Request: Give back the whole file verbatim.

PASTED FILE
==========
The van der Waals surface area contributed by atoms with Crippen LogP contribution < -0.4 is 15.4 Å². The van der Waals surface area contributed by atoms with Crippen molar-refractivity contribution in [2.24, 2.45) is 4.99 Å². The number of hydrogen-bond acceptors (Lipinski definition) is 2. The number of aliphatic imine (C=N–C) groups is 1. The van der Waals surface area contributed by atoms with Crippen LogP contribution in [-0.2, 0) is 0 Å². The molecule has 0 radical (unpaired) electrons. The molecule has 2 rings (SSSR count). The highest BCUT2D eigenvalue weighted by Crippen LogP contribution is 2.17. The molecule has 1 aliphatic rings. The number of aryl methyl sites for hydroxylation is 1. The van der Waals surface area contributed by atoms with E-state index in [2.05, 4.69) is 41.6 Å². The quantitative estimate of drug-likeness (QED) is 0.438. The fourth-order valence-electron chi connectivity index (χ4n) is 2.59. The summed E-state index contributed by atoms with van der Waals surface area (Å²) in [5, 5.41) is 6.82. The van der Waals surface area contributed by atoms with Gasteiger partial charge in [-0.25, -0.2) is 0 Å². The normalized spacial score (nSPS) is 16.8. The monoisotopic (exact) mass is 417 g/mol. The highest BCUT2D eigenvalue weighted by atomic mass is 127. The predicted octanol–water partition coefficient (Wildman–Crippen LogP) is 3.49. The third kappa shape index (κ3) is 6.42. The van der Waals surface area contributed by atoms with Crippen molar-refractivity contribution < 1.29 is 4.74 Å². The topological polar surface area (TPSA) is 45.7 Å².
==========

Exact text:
The van der Waals surface area contributed by atoms with Crippen LogP contribution < -0.4 is 15.4 Å². The van der Waals surface area contributed by atoms with Crippen molar-refractivity contribution in [2.24, 2.45) is 4.99 Å². The number of hydrogen-bond acceptors (Lipinski definition) is 2. The number of aliphatic imine (C=N–C) groups is 1. The van der Waals surface area contributed by atoms with Crippen LogP contribution in [-0.2, 0) is 0 Å². The molecule has 0 radical (unpaired) electrons. The molecule has 2 rings (SSSR count). The highest BCUT2D eigenvalue weighted by Crippen LogP contribution is 2.17. The molecule has 1 aliphatic rings. The number of aryl methyl sites for hydroxylation is 1. The van der Waals surface area contributed by atoms with E-state index in [2.05, 4.69) is 41.6 Å². The quantitative estimate of drug-likeness (QED) is 0.438. The fourth-order valence-electron chi connectivity index (χ4n) is 2.59. The summed E-state index contributed by atoms with van der Waals surface area (Å²) in [5, 5.41) is 6.82. The van der Waals surface area contributed by atoms with Gasteiger partial charge in [-0.25, -0.2) is 0 Å². The normalized spacial score (nSPS) is 16.8. The monoisotopic (exact) mass is 417 g/mol. The highest BCUT2D eigenvalue weighted by atomic mass is 127. The predicted octanol–water partition coefficient (Wildman–Crippen LogP) is 3.49. The third kappa shape index (κ3) is 6.42. The van der Waals surface area contributed by atoms with Crippen molar-refractivity contribution < 1.29 is 4.74 Å². The topological polar surface area (TPSA) is 45.7 Å².